Rate hikes lead to the largest home prices decline since at least 2005

Canada’s real estate prices reported the largest monthly drop in at least 17 years, affected by growing interest rates.

According to the Canadian Real Estate Association (CREA), the benchmark home price was down by 1.9% in June from May, marking the third consecutive month of declines and the largest decrease since at least 2005.

As inflation shows the highest level since the beginning of 1980s, the central bank has raised the cost of borrowing significantly, increasing its key lending rate from 0.25% to 2.5% since March. As a result, the market saw a sharp change: more buyers now are not able to secure financing. Home sales were down by 5.6% in June compared to the previous month.

Greater Toronto saw its benchmark prices going down by 4.5% over three months to $1.21 million. However, the largest drops were reported in the cities and towns near Toronto that had faced the largest hikes during the COVID-19 pandemic when people benefitted from the possibility of remote work to move further from Toronto.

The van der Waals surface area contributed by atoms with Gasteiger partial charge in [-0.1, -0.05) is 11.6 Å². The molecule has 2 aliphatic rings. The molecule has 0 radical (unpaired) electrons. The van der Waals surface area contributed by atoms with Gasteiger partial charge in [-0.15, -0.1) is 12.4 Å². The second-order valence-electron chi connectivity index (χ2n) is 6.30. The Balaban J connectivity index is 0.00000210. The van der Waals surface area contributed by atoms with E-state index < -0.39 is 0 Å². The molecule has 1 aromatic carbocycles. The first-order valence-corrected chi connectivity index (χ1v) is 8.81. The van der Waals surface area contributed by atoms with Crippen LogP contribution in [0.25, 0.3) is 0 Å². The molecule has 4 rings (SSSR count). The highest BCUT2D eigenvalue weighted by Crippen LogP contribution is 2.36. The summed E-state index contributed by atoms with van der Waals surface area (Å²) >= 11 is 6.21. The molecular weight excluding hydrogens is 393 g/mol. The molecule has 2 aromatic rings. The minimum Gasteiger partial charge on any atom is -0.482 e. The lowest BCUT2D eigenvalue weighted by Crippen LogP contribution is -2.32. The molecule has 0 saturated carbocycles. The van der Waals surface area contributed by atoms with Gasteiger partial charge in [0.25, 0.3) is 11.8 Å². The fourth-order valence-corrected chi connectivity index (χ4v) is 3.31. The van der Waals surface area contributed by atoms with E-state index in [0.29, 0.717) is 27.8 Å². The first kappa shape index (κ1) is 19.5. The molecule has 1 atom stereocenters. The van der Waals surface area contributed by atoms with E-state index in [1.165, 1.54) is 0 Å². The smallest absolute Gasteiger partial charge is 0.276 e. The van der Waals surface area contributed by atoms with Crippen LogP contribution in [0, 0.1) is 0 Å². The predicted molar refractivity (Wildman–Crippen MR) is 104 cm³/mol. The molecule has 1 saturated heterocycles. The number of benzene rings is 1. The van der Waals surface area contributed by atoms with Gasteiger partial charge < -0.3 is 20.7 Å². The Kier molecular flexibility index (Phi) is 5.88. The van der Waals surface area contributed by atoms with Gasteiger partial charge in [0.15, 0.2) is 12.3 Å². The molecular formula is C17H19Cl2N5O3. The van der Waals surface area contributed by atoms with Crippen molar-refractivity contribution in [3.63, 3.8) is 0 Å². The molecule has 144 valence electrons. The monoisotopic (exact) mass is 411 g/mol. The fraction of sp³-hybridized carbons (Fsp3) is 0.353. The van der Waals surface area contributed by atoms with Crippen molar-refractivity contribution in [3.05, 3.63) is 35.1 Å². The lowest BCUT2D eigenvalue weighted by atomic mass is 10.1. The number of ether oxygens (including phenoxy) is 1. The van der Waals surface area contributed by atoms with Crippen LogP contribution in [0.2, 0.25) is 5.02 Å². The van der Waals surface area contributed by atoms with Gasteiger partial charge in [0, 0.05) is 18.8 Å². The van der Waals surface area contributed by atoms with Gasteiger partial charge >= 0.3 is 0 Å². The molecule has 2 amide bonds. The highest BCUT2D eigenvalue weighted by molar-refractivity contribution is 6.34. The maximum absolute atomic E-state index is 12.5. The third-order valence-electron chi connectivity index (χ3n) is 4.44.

While Oakville saw a 10% prices decline over the last three months, London, Ontario, about a two-hour drive away, showed a 13% drop.

On a national level, the June prices drop was an acceleration following a 0.5% decline in May and a 1% drop in April.

It’s the first time since 2019 that national real estate prices reported drops for 3 months in a row. This change followed record-breaking two years for the national housing market in which the average price skyrocketed by 50%.



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